Canada's New Housing Price Index (NHPI) rose 0.1% in July, following a 0.2% increase in June, according to data released by Statistics Canada, a Canadian federal government agency.
The metropolitan region of Calgary was the top contributor to the advance. Some builders reported that increased material and labor costs were the main reason for higher prices.
On a year-over-year basis, the NHPI rose 2.3% in the 12 month-period period leading up to July, following a similar year-over-year increase the previous month. The main contributor to the advance was the combined metropolitan regions of Toronto and Oshawa.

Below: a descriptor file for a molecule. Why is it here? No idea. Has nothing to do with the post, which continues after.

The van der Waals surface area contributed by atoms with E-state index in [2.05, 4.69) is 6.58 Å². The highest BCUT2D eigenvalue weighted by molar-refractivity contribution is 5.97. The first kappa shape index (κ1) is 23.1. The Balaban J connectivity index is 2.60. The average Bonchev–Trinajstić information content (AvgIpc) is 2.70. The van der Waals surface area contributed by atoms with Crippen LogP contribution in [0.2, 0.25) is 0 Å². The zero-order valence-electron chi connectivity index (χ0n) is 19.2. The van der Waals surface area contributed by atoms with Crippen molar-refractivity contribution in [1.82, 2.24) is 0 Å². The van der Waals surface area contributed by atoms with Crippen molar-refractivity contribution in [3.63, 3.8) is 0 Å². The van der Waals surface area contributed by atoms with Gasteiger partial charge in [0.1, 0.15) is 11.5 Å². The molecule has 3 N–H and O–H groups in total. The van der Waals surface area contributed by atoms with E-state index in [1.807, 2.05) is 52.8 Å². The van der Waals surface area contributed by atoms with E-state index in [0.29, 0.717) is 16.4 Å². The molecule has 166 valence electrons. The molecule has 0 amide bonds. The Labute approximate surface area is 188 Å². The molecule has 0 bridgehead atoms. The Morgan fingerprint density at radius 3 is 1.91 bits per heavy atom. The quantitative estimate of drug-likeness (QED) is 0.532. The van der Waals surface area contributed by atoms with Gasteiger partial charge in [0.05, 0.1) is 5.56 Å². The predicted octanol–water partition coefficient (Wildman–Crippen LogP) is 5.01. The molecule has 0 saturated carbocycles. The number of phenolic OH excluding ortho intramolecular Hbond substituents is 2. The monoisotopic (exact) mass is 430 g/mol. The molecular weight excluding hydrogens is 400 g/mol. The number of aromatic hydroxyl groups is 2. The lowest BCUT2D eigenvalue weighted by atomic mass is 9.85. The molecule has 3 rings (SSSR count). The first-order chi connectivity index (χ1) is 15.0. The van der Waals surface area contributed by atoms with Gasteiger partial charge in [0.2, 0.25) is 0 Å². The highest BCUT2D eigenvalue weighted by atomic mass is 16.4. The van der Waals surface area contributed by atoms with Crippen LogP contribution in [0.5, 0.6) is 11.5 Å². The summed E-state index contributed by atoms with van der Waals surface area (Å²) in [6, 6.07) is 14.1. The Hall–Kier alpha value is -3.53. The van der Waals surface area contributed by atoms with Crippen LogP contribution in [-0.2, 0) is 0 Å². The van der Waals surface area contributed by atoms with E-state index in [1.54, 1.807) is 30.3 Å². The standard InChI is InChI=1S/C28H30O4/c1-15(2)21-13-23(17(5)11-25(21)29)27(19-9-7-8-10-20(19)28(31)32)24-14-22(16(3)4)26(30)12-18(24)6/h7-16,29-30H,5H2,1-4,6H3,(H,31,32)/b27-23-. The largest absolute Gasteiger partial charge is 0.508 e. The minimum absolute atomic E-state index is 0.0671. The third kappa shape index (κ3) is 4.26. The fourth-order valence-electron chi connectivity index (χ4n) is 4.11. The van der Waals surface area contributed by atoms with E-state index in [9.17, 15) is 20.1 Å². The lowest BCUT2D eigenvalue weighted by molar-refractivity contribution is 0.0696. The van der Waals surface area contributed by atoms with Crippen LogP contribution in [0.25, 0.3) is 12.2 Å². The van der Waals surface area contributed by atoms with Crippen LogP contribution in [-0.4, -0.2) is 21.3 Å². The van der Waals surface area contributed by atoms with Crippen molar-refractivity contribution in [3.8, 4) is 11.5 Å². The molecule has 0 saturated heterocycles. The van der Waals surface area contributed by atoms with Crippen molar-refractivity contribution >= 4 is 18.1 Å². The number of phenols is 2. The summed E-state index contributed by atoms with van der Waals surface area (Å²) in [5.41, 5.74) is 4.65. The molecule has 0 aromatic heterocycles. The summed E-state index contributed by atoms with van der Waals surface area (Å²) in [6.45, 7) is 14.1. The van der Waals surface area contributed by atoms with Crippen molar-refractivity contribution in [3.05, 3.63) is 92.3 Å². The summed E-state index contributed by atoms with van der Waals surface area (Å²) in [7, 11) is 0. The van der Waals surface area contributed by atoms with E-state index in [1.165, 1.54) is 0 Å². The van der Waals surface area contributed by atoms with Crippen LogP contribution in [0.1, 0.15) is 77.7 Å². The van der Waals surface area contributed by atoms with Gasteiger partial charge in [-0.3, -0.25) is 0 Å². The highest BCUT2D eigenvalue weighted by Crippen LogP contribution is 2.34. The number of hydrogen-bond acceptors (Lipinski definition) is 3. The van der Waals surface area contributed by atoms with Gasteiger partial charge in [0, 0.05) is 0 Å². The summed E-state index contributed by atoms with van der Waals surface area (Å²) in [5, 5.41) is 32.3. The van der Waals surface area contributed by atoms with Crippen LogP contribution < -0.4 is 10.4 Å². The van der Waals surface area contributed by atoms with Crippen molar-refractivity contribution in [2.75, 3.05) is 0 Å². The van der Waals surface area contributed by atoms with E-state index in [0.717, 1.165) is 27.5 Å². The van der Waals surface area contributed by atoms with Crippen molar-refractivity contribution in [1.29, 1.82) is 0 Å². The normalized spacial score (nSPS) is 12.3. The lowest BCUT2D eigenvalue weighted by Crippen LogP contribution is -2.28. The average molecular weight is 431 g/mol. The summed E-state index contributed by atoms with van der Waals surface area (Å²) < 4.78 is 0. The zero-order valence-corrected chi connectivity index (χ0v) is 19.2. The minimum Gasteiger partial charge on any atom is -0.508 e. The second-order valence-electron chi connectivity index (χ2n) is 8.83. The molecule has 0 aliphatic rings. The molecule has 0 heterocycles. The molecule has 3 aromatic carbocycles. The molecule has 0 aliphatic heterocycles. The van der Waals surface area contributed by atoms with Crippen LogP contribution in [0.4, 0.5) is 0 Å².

Prices were unchanged in six of the 21 metropolitan Canadian regions surveyed in July. Four metropolitan regions posted 12-month price declines in July, with the largest decrease in Victoria (-2.9%). The largest year-over-year increases in contractors' selling prices occurred in Regina (4.7%), Toronto and Oshawa (4.6%) and Winnipeg (4.4%).
The largest monthly price advance in July occurred in the metropolitan region of St. John's (0.6%), followed by St. Catharines-Niagara and Halifax (both up 0.4%). In St. John's and St. Catharines-Niagara, the increase was primarily the result of higher material and labor costs, while the Halifax market increase was attributed to market conditions.
Monthly prices declined 0.3% in Windsor as a result of lower negotiated prices. Prices fell 0.2% in the Kitchener-Cambridge-Waterloo market, as well as in Victoria, as some builders recorded lower negotiated selling prices.